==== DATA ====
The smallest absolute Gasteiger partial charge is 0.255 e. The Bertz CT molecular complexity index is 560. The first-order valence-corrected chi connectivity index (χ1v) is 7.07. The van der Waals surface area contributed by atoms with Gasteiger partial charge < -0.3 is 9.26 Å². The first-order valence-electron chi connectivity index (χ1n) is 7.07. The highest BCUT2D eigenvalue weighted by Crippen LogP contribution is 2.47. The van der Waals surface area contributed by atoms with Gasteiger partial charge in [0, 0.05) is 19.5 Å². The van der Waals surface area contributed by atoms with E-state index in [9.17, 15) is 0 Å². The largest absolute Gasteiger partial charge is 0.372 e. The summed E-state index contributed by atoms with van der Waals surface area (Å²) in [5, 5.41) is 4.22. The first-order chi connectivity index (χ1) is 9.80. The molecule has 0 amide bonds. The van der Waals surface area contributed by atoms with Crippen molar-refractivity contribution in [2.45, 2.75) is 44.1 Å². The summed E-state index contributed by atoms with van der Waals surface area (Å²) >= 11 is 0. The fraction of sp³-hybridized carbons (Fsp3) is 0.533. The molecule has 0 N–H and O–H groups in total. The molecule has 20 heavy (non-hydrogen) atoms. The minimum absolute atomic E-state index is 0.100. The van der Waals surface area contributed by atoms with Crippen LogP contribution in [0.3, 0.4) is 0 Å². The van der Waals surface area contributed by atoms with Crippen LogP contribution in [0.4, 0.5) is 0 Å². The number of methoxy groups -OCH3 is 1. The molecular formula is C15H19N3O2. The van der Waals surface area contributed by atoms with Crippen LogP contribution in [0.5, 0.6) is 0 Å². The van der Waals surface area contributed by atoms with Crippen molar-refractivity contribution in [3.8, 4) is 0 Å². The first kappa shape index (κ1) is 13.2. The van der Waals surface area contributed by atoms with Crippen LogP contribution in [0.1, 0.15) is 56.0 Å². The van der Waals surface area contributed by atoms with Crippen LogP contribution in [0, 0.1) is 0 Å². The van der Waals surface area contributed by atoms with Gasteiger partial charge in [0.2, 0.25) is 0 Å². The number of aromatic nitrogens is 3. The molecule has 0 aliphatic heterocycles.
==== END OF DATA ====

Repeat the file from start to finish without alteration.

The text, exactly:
The smallest absolute Gasteiger partial charge is 0.255 e. The Bertz CT molecular complexity index is 560. The first-order valence-corrected chi connectivity index (χ1v) is 7.07. The van der Waals surface area contributed by atoms with Gasteiger partial charge < -0.3 is 9.26 Å². The first-order valence-electron chi connectivity index (χ1n) is 7.07. The highest BCUT2D eigenvalue weighted by Crippen LogP contribution is 2.47. The van der Waals surface area contributed by atoms with Gasteiger partial charge in [0, 0.05) is 19.5 Å². The van der Waals surface area contributed by atoms with E-state index in [9.17, 15) is 0 Å². The largest absolute Gasteiger partial charge is 0.372 e. The summed E-state index contributed by atoms with van der Waals surface area (Å²) in [5, 5.41) is 4.22. The first-order chi connectivity index (χ1) is 9.80. The molecule has 0 amide bonds. The van der Waals surface area contributed by atoms with Crippen molar-refractivity contribution in [2.45, 2.75) is 44.1 Å². The summed E-state index contributed by atoms with van der Waals surface area (Å²) >= 11 is 0. The fraction of sp³-hybridized carbons (Fsp3) is 0.533. The molecule has 0 N–H and O–H groups in total. The molecule has 20 heavy (non-hydrogen) atoms. The minimum absolute atomic E-state index is 0.100. The van der Waals surface area contributed by atoms with Crippen LogP contribution in [0.3, 0.4) is 0 Å². The van der Waals surface area contributed by atoms with Crippen LogP contribution in [0.4, 0.5) is 0 Å². The number of methoxy groups -OCH3 is 1. The molecular formula is C15H19N3O2. The van der Waals surface area contributed by atoms with Crippen LogP contribution in [0.5, 0.6) is 0 Å². The van der Waals surface area contributed by atoms with Crippen molar-refractivity contribution in [3.8, 4) is 0 Å². The first kappa shape index (κ1) is 13.2. The van der Waals surface area contributed by atoms with Crippen LogP contribution in [0.1, 0.15) is 56.0 Å². The van der Waals surface area contributed by atoms with Crippen LogP contribution in [0, 0.1) is 0 Å². The van der Waals surface area contributed by atoms with Gasteiger partial charge in [0.2, 0.25) is 0 Å². The number of aromatic nitrogens is 3. The molecule has 0 aliphatic heterocycles.